Doctors at Hassenfeld Children’s Hospital at NYU Langone focus on identifying and treating Legg-Calvé-Perthes disease, also called Perthes disease, before the ball of the hip joint, or femoral head, becomes misshapen. Nonsurgical treatments are often highly effective in helping a young child’s hip joint to heal properly. When started early, these treatments can also help to prevent long-term complications, such as arthritis.
Physical therapy is usually the first treatment for children with mild symptoms of Perthes disease and typically begins as soon as a child has been diagnosed. Physical therapy can help to restore range of motion in the hip joint, reduce inflammation and pain, and protect the joint as it heals.
Our physical therapists use a variety of exercises to increase range of motion in a child’s hip, improve muscle strength in the pelvis and legs, address problems with balance and walking, and prevent muscles and joints from stiffening. Depending on a child’s symptoms, these exercises may initially be performed a few times a week at NYU Langone’s Rusk Rehabilitation and then continued at home.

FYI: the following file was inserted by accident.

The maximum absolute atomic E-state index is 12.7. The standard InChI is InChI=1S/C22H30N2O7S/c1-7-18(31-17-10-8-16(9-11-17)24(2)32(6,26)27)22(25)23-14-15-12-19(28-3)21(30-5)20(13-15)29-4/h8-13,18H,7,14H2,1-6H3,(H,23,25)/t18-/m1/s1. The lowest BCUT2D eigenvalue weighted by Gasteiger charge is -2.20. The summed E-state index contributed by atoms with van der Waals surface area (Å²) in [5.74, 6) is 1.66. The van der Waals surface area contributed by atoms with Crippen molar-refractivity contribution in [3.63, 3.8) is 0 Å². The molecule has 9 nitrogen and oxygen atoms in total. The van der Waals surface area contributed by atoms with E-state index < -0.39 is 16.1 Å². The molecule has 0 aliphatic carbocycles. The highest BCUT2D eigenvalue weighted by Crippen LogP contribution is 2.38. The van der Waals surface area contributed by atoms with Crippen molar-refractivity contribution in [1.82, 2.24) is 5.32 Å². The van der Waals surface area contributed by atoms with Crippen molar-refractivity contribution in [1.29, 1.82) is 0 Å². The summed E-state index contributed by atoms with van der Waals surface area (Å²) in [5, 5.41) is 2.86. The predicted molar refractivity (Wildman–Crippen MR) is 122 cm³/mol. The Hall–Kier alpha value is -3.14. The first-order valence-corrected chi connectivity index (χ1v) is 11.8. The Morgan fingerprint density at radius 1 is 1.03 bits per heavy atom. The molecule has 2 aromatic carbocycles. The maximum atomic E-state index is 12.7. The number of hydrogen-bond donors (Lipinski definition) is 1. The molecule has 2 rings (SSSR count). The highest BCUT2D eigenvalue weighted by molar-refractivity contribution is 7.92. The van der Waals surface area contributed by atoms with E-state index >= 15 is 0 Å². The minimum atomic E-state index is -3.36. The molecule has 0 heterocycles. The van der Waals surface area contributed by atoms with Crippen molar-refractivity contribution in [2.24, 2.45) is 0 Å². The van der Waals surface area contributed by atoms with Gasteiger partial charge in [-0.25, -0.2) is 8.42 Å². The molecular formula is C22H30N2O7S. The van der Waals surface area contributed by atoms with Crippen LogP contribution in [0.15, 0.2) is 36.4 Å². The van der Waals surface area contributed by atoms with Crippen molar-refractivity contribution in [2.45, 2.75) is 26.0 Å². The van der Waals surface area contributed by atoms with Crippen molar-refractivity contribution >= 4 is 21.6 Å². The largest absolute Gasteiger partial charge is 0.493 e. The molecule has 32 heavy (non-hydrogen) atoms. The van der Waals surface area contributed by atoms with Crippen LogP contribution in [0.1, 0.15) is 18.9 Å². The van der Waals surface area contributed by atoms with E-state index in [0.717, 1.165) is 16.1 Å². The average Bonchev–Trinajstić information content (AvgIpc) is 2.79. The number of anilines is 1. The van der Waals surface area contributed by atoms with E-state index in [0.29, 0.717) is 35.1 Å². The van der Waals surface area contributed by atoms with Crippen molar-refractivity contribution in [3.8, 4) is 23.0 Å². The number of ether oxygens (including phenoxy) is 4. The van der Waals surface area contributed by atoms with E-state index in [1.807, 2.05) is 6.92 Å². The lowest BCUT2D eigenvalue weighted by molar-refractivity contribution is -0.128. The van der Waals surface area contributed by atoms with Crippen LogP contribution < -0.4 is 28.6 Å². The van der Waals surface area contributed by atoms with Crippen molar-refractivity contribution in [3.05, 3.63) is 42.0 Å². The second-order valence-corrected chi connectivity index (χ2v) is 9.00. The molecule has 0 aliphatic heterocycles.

Occasionally, our doctors may recommend using a removable Petrie cast to keep the ball of the hip joint embedded in the socket as the joint heals. This rigid, fiberglass cast covers both legs from the hips to the ankles and has a bar connecting the legs, keeping them spread apart in the shape of the letter “A.” The cast can be taken off temporarily for physical therapy.
A child with Perthes disease typically wears the cast full time for up to six months. Eventually, the cast is worn only at night.
Assistive devices, such as crutches, a walker, or a reclining wheelchair for traveling long distances, may be used to take pressure off of the hip and to prevent further injury to the joint. These devices are sometimes used in conjunction with physical therapy. Occupational therapists may also offer techniques and devices to help your child with dressing and grooming while he or she is in a cast.
Medications such as bisphosphonates may be recommended to help rebuild bone in children older than age six who have Perthes disease. Anti-inflammatory medications may also be prescribed to reduce inflammation in the joint or tissues surrounding the hip joint.
Our doctors may recommend a temporary restriction of activities such as sports while your child’s hip joint heals.
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